Community Garden at Villa-Parke Community Center will Fight Obesity

Pasadena Community Garden Conservancy Boardmember Hilary Clark, President Eileen White Read, and Board Chair Jessica Korzenecki served a healthy meal to the families that participated in the second community work day for the Villa Parke Community Garden.Community Outreach Coordinator Monica Curiel and Master Gardener Jorge Martinez will help interested gardeners from the neighborhood begin growing their daily produce.The two families of Rosario Hampton and Miki Asakura are excited to work side by side once the community garden is completed.Community members painted what they wanted to see grown in the new garden.Community Garden at Villa-Parke Community Center will Fight ObesityCommunity Garden at Villa-Parke Community Center will Fight ObesityCommunity Garden at Villa-Parke Community Center will Fight ObesityThe rooftop of Villa Parke Community Gardens will be the home of 30 raised beds as well as communal beds that will hold produce for the neighborhood.

Article and Photography by RACHEL YOUNG

11:34 am | January 29, 2014


After a community workday on Saturday, the Community Garden at Villa Park Community Center is one step closer to its expected completion in February.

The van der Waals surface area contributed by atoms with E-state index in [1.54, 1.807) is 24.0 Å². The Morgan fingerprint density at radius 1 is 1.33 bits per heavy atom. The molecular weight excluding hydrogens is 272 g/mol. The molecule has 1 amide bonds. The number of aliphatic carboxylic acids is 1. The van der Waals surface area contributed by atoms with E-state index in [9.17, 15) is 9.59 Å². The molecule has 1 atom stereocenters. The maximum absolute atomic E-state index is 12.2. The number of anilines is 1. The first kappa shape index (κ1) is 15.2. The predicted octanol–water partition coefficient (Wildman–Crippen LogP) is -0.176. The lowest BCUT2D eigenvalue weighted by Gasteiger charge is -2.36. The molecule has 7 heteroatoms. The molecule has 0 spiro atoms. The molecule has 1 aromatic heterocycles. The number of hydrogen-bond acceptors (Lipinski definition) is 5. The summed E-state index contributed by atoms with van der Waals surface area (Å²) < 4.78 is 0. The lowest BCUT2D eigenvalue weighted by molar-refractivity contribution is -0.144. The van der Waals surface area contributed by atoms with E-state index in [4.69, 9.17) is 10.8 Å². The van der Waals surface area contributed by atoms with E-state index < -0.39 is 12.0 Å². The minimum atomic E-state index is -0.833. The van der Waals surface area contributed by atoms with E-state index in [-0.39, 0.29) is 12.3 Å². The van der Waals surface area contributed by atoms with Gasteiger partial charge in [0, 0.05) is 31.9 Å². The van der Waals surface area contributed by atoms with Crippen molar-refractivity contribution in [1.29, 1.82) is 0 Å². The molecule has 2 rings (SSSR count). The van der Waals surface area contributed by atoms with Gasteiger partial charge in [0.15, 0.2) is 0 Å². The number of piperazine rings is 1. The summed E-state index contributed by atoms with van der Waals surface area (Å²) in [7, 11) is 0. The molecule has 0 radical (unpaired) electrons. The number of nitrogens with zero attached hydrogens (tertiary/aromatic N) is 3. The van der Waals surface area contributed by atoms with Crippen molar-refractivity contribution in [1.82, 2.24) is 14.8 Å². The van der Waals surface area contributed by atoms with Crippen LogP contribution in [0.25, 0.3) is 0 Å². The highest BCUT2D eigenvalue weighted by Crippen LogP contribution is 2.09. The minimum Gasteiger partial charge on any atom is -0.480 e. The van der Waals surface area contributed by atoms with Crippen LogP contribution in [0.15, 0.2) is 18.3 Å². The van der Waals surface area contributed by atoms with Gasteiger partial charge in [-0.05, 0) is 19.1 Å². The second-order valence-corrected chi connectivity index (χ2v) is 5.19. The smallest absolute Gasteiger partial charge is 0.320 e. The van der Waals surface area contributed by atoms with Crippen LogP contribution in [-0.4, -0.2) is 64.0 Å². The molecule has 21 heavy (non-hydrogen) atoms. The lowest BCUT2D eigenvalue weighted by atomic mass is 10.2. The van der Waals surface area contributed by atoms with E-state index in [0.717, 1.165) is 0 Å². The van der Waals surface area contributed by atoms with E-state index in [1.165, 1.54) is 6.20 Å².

The rooftop community garden will feature 30 raised beds for individual families as well as a ground-floor community garden serving 100 zero to five year-olds and their families attending Head Start classes.

The garden will be the fourth of eight community gardens constructed in underserved communities throughout Los Angeles County through the Little Green Fingers initiative funded by the First 5 LA grant. The initiative seeks to address the obesity epidemic by creating space for parents and children to learn about gardening and nutrition side-by-side.

According to a study recently completed by Dr. Eric Walsh and the Pasadena Public Health Department, 26.7% of adults in Pasadena are obese, 28.7% are overweight, and 20.7% of children are obese. Particularly north of the freeway many food deserts exist where no grocery stores or restaurants offer healthy fruit and vegetable options.

“When you go up North Lake or Fair Oaks you have fast food restaurants one right after another so they’re cheap calories for people who can’t afford wholesome fresh food,” Walsh said.

Hearing that food deserts could exist in Pasadena where she has found an abundance of avid gardeners, Eileen White Read and a board of about 30 decided to take action to bring fruits and vegetables to communities north of the freeway that lack gardening space.

“We are just appalled at what’s going on north of the freeway. It seems like things are getting much worse, more segregated not less, the fact that people’s health north of the freeway is way worse than people’s health south of the freeway. That really galvanized us,” Read said.

The Pasadena Community Garden Center Conservancy was formed by the passion to bring the love of gardening to those communities. The Conservancy will fund $20,000 annually over five years for programming including year-round instruction in gardening, nutrition and healthy cooking classes at the Center, as well as a network of volunteers, a website, and an e-newsletter.